Saturday, October 27, 2012


This is Mr. Camel; he lives in my living room here in Maine.

He seems to have one and one-half humps, which puts me in a difficult position: Most camels have either one or two humps, by which they’re classified as either Dromedary or Bactrian camels.

A Dromedary has a single hump. Dromedaries are more at home in the hot deserts of Arabia.

The Bactrian is the two-humped model, which makes him better suited for the cold deserts in Mongolia. In reality, though, his humps are identical – big, tall humps with a definite valley inbetween – not like Mr. Camel’s.

So: One for a Dromedary, two for a Bactrian.

Now you know.

My maternal grandfather, William W. Howell, was first and foremost a pediatrician (which gives him an excuse, I think, for not being clear on this hump business). He was a Harvard Medical School graduate (Class of 1900), and was associated with at least two hospitals – Infants in Boston, Faulkner in Jamaica Plain). He also had a private practice; his office was at 330 Dartmouth Street in Boston.

One of his off-hour hobbies was woodworking. He made lovely trays (all his grandchildren have at least one each) of varying sizes, made with wonderful woods and small brass screws. He cut, assembled and finished them in his basement; I remember the lovely smell of linseed oil and varnish that drifted up the cellar stairs into the laundry room in my grandparents’ house in Jamaica Plain.

He also made wooden toys to entertain his young patients – mostly pull-toys, cut from plain pine board. His waiting room had several of them, and kids apparently dragged these things all over his oriental carpet and through the doorway into his examining room.

There are two surviving toys: Mr. Camel is one, and my brother John has the other, Mr. Crow, a black bird with moveable wings and a beak that opens and shuts as you pull him across the floor.

Here’s a remarkable Small World Incident: When my parents moved into a house in Maine in the late 1950s, a neighbor came by to introduce herself – an informal Welcome Wagon, you might say. She saw Mr. Camel and Mr. Crow sitting together on a bookshelf in the den and flashed back forty years; she proceeded to tell my mother about her old family pediatrician in Boston who had toys just like that in his waiting room...turned out to be my grandfather, of course!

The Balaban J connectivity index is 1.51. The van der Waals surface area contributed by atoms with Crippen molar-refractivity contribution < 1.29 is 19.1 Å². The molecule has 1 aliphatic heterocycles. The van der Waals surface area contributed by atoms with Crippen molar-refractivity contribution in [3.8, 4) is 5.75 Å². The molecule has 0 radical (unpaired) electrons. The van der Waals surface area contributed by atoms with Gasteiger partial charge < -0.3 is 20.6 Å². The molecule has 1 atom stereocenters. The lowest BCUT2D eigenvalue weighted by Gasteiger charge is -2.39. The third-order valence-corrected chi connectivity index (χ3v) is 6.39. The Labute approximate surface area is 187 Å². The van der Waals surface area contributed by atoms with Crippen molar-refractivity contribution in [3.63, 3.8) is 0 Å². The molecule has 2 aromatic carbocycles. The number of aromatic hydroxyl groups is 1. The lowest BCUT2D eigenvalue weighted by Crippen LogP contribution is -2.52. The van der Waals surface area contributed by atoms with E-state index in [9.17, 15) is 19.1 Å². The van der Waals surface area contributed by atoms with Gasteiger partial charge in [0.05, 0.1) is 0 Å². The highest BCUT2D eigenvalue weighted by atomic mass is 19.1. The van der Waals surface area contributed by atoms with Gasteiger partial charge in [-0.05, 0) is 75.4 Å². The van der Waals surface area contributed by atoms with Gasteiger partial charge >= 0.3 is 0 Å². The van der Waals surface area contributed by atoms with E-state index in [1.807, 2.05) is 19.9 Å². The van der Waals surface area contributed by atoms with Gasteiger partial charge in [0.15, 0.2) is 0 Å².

So, what do you think?

Is my one and one-half humped Mr. Camel a Dromedary or a Bactrian?


  1. What a great story and a prize camel (bactrian.) I know I would have liked your grandfather. I'd love to see a photo of the crow too.
    I used to have a camel, actually a dromedary. It took up most of the garage. I did a post on it ages ago, if you're interested:

    1. Your camel is rather magnificent, isn't he? A little sphinxy around the eyes, but quite grand! The cover-stealiing architect must be glad he's off entertaining it, Christine! And I'll see if I can get John to share the crow...

  2. Wow, what a story Deb. How cool is it that lady came to visit with all of her memories of your Grandpa as her doctor. Your camel is wonderful, just like your Grandpa!

    I have a kerosene lamp holder and picture frame that my Grandpa made for me, and I think of him whenever I see them in our home.

    Thinking of you during the bad storm heading your way. Please stock up and stay safe!


    Kathy M.

  3. I was reading your Sepia post for this week and scrolled down to read about this camel and your grandfather. Interesting both, particularly the camel, we have an antique Amphora camel statue inherited on our mantel, I will now have to see which type it is. Woodworking is such a wonderful art, I love to see the different pieces over the years and how today with all the power type tools, some woodworkers make exquisite creations. But these old ones are endearing.

    1. Just found your comment, Pat...thanks for stopping by! Yes, I agree -- those old woodworking projects are more interesting to me...I remember my grandfather cutting things with (I think) a coping hand!